SAN FRANCISCO — Space Nation, the Finnish startup seeking to pave the way for the transition of humanity into space, announced plans May 16 to conduct experiments on the International Space Station.
“We are democratizing access to the space station to do experiments,” Peter Vesterbacka, the marketing genius who helped turn Rovio Entertainment’s Angry Birds into the most profitable mobile game franchises in history, said during the announcement’s webcast from Helsinki. “Why would that be limited to a few people?”
Researchers will be able to conduct experiments in a box equipped with a video camera and divided into 18 individual cubes measuring 10 centimeters on a side. Space Nation plans to send its first box into orbit in 2018 on a NASA cargo flight.
Space Nation also announced its new membership in the United Nation’s World Tourism Organization during the May 16 press conference.
Space Nation’s vision goes far beyond that of most startups. Vesterbacka and Kalle Vähä-Jaakkola, co-founder and chief executive of Cohu Experience, the Finnish startup that has worked quietly to establish Space Nation since 2013, are passionate about education and convinced that space exploration can inspire people of all ages to delve into science, technology, engineering, art and math.
They are not talking about dry, textbook learning, though. Vesterbacka, the man who gained worldwide attention promoting games in which red birds attack the green pigs who steal their eggs, is committed to the idea that learning should be fun.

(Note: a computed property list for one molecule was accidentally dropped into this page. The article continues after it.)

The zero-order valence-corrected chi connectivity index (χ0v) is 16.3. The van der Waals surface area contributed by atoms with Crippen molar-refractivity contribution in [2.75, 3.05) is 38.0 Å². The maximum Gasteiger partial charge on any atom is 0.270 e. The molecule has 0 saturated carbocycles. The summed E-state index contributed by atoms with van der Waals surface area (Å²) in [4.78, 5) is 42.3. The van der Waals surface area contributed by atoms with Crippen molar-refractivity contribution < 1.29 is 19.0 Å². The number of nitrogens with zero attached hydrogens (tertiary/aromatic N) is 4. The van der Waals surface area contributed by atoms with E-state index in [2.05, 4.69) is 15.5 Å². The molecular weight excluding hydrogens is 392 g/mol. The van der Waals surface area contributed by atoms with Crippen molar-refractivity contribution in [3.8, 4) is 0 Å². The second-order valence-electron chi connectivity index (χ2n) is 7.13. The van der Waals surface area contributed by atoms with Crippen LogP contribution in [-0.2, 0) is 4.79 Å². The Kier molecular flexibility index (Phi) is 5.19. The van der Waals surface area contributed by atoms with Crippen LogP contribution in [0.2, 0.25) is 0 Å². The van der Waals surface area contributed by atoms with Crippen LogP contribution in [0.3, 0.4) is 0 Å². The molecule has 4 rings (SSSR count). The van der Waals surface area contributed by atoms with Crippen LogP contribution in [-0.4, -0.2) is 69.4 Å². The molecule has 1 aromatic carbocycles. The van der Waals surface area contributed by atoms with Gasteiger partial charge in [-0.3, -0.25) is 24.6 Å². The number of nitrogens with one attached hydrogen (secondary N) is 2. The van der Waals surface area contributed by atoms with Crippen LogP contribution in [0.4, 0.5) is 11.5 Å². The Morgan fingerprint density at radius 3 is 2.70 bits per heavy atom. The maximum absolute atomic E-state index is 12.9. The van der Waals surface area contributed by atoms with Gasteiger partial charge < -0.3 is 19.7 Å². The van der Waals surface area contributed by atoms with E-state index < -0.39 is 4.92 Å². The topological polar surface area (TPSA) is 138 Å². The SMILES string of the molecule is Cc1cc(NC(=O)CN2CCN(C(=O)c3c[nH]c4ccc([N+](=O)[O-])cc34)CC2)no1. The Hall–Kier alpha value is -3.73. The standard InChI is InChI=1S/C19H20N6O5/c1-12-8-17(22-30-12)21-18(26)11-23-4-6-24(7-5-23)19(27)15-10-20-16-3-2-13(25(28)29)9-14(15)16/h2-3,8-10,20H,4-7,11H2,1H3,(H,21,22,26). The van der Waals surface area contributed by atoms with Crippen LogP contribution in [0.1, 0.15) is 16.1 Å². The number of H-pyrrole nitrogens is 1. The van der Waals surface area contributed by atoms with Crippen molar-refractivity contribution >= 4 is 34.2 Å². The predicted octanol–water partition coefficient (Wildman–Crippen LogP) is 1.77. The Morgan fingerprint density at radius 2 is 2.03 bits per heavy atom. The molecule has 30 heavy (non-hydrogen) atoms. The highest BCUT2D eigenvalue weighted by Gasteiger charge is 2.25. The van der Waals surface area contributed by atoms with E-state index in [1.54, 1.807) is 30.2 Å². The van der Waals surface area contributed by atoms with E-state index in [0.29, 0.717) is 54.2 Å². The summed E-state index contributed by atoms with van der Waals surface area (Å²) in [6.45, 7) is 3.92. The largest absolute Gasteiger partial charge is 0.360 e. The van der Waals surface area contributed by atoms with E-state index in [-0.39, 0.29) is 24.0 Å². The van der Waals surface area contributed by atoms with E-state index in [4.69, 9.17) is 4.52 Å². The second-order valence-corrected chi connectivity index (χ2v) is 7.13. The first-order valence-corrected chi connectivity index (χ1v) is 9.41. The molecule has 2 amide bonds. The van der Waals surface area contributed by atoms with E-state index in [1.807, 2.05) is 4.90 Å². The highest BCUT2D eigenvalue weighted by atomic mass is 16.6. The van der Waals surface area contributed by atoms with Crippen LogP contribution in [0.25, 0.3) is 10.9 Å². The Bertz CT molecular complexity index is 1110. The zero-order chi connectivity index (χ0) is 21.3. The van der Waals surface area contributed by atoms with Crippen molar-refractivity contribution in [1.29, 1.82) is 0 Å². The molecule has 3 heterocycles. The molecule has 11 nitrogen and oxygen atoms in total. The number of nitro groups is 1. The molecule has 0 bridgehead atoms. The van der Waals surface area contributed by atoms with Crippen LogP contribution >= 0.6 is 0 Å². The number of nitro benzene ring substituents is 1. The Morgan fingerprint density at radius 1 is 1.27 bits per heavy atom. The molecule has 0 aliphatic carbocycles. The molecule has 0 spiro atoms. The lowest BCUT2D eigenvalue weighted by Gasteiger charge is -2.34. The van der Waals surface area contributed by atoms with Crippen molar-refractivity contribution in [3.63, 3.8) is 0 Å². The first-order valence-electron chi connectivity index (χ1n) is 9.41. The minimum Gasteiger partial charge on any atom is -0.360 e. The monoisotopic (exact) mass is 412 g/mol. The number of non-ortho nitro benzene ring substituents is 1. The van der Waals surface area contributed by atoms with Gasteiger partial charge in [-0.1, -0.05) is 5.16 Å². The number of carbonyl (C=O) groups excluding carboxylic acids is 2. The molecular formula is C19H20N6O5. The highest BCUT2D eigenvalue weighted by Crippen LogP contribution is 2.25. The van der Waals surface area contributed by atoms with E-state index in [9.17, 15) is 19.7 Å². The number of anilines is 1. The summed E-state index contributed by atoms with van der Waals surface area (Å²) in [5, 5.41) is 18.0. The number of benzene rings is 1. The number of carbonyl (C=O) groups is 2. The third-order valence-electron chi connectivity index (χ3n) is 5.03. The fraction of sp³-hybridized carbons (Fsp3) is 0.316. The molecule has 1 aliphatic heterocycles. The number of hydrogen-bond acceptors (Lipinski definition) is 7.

“It’s important to realize we are competing for people’s time,” Vesterbacka told SpaceNews during a recent visit to San Francisco. “It’s not enough to deliver a boring website. It has to be fun, engaging, entertaining. We are bringing that kind of expertise to the table.
Vesterbacka and Vähä-Jaakkola were in the United States as part of their campaign to recruit “leading scientists from all over the planet to look at what kind of science we should work on, what problems we should be solving,” Vesterbacka said.
When Vesterbacka and Vähä-Jaakkola ask scientists to join the board, it often takes a few minutes for the scientists to understand the concept of Space Nation. “But then it makes perfect sense,” Vesterbacka said. “We want to have a new nation and we need a science board so we can think about the science agenda and work with every other nation on the planet.”
Space Nation is backed by Cohu Experience; Axiom Space, the Houston-based company raising money to build a private space station; Edge of Space, a startup based in Houston and Denver aimed at connecting schools and businesses with affordable launch opportunitie;, and Fun Academy, a Finnish education company.
This fall, Space Nation plans to launch its Astronaut Training Program, which will allow anyone with a smartphone to compete in a series of mental, physical and social challenges. “You can train in your daily life in engineering, science, creative problem-solving, teamwork,” Vähä-Jaakkola said. “Those skills are beneficial for anyone.”
Space Nation plans to invite the top candidates to a two-week astronaut training boot camp that it will broadcast. The first Space Nation astronaut will travel on a suborbital space flight in 2018 or whenever a commercial firm begins to offer that service, Vähä-Jaakkola said.
Future winners will travel “into orbit and ultimately to the moon and beyond,” Vesterbacka said.